In 1870, G. A. Smith, a retired Army general living in Santa Fe, sent a public interest story to the Decatur Daily Magnet regarding life in the New Mexico Territory.
Smith mentioned among other things that “Our business is done chiefly in the Spanish-language.” Referring to the courts, it was because “our jurors are mostly of that people.”
Throughout New Mexico’s 64 years as a U.S. territory, the greater portion of the population was Nuevomexicano (Spanish-speaking New Mexicans), which meant that if anything of public import were to get done, it would have to be in the Spanish language.
Not that English was absent. Settlers from the states spoke among themselves in that medium, as did many of the Nuevomexicanos who were educated back east.
They also had their English-language societies and their newspapers, like the New Mexican.
Still, from the day New Mexico became a part of the United States in 1848, the new residents had little choice but to adapt linguistically. Of great significance, they did, and did so with hardly a word of complaint.
Every English-language newspaper had a Spanish section to reach the general citizenry. As the wholly Spanish-language weeklies appeared in the 1880s, Anglo politicians tuned into them as part of their constituencies.
It was a key credential for an aspiring public servant to know Spanish. Gen. Smith praised District Judge Kirby Benedict for, among other things, “being as fluent in Spanish as in English.”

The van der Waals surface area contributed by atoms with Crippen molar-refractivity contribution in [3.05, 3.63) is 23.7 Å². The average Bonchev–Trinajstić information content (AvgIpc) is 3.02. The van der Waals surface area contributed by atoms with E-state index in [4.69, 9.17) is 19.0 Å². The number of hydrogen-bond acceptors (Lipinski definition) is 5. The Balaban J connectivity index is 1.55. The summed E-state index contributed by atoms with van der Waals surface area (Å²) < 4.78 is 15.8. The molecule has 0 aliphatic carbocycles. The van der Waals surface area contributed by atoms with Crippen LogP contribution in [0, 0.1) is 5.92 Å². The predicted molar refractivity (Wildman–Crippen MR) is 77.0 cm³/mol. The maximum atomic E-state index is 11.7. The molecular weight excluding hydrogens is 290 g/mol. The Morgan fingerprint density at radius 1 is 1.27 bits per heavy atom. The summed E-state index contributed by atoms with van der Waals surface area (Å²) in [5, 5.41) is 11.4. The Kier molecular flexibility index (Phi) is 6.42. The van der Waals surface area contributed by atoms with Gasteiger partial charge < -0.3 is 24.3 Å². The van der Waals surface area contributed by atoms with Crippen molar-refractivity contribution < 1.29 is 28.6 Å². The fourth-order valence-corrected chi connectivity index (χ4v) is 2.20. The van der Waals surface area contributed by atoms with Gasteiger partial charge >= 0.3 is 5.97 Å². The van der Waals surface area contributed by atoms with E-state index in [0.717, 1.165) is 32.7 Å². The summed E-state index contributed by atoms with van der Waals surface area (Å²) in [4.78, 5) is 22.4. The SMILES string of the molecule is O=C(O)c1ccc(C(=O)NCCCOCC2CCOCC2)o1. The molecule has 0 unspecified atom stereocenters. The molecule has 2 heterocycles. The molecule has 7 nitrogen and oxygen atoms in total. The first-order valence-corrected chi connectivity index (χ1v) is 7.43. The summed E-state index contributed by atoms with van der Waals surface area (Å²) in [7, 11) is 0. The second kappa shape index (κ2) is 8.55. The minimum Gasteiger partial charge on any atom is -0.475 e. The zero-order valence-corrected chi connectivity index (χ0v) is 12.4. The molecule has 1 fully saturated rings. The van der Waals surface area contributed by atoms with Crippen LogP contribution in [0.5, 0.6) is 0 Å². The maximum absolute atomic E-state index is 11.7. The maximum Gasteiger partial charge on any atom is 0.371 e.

The bulk of cross-cultural intercourse ran on the currency of Spanish. Euroamericans attended, and sometimes sponsored, traditional events, the baile (country ball) being a favorite. Many a Euroamerican courted a young Nuevomexicana, often successfully, in her native tongue.
Not all English-speakers could pick up Spanish; moreover, English was the quasi-official language of the United States. So the various institutions – such as the courts, the territorial legislative assembly and the political parties, all of which conducted their proceedings and conventions in Spanish – provided translators and interpreters.
The Nuevomexicanos spoke Spanish, yet were true-blue Americans, illustrated every Fourth of July when their spokespersons got up to recite the U.S. Constitution and the speeches of Jefferson and Washington in that language.
Yet, in one of the saddest episodes of Southwestern history, Albert Beveridge, chair of the Senate Committee on Territories, single-handedly stopped New Mexico from becoming a state in 1904 because he felt their language barred them from the pale of American patriotism.
Today, as the Spanish language renews itself in the Southwest and continues to spread across the United States, New Mexico history provides an object lesson.
Difference in language need not prove a barrier to a shared social community. Equipped with flexible minds, human beings are adept at constructing new ways. To build, weave and innovate a culture is an exciting prospect.
America’s changing demographics are providing another opportunity for cultural fusion. Let us all meet it with anticipation.